ARN Greencare LawnSite Member
    Messages: 146

    Regularly serviced conventional oil is better for your engine than longer oil change intervals of any synthetic. Oil analysis will bear me out on that. Combustion causes oil to become acidic over time which accelerates the aging of your seals and promotes corrosion. Also there is moisture contamination, fuel dilution, dust, metal particles, all occuring during the usage of your engine, and there is no cure for any of this other than changing your oil.

    Synthetics also have a lower film strength rating than conventional oils unless the manufacture uses really expensive lubricant packages and friction modifiers. Castrol, Valvoline, even Oreily house brand multi viscosity conventional oils all tested consistently 90,000 PSI or more. Standard Amsoil usually tests under 80,000 PSI unless you buy their signature stuff, and I don't think Royal Purple even has an oil that exceeds 80,000 PSI.

    This is why I never bought into the Synthetic hype. The advertisements are out there, but the real world numbers just aren't.

    People simply do the best they can with the knowledge they posses, and that is what we all do.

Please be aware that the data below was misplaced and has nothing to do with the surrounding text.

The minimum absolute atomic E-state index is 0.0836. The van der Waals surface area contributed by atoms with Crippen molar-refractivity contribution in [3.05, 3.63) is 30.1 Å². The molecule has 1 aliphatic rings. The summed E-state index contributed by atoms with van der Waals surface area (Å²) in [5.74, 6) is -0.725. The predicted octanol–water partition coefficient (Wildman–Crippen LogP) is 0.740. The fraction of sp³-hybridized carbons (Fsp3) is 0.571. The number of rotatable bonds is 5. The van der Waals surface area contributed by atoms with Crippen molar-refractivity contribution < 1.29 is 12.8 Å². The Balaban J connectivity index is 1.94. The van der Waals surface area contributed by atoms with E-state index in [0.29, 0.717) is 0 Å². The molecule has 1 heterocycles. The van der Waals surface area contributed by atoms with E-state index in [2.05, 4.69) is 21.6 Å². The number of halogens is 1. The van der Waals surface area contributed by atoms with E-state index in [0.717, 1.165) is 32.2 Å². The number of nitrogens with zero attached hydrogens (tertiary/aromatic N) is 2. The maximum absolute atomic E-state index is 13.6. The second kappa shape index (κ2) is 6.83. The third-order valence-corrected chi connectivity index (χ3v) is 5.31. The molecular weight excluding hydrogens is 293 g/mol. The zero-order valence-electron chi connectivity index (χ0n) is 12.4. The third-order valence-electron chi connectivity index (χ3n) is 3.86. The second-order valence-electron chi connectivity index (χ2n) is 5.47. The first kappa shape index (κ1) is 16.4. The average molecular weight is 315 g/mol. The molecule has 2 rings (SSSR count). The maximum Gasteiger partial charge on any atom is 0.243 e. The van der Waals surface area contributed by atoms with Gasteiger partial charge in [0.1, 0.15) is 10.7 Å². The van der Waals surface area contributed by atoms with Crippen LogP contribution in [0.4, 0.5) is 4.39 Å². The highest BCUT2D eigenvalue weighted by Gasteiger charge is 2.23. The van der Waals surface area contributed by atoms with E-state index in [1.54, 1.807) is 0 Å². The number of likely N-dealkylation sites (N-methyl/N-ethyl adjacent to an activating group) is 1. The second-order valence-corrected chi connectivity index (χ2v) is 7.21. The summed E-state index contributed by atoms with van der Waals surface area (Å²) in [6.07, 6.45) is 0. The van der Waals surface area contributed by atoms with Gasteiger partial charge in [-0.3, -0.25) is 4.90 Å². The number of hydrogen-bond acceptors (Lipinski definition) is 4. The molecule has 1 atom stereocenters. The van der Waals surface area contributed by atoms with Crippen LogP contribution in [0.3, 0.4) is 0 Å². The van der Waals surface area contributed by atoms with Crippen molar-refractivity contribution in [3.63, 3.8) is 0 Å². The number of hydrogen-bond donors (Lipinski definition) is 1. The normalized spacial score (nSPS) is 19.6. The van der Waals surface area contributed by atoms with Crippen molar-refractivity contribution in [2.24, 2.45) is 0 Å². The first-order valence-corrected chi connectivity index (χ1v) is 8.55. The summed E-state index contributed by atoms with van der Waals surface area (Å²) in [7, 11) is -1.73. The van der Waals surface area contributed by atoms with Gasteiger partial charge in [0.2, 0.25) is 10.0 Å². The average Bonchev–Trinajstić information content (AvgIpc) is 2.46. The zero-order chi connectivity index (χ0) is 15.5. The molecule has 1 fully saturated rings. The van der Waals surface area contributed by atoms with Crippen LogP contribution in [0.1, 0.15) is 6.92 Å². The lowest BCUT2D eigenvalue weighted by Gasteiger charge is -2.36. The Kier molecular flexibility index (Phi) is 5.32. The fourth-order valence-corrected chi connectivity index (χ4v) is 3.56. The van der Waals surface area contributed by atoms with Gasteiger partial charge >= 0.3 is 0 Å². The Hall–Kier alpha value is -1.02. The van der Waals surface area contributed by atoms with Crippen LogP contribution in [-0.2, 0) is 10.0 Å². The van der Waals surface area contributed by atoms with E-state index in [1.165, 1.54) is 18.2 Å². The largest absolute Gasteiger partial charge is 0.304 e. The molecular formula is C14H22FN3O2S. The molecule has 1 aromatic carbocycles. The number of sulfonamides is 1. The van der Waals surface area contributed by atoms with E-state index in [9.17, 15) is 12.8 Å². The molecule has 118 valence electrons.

Here's a link to some PSI ratings BTW to those interested.
  8. ARN Greencare

    ARN Greencare LawnSite Member
    Messages: 146

    You might want to stick to your conventional VR 10w30 oil. Go to post #37 and click the link I provided. You will find that it has a higher film strength than anything Amsoil has ever made, and even higher than Valvoline's own synthetic racing oil.
  9. rippinryno

    rippinryno LawnSite Bronze Member
    Messages: 1,015

    Incorrect. An oil filter with cure dust, particles, and contamination. Moisture does not stay in oil very long if you are running your motors. It is 100% incorrect to state that conventional oil is better than longer oil change intervals of synthetic. The proven fact is that modern synthetics can run better lubrication for longer periods of time than conventional. THere is really no argument against that unless you ignore all things oil.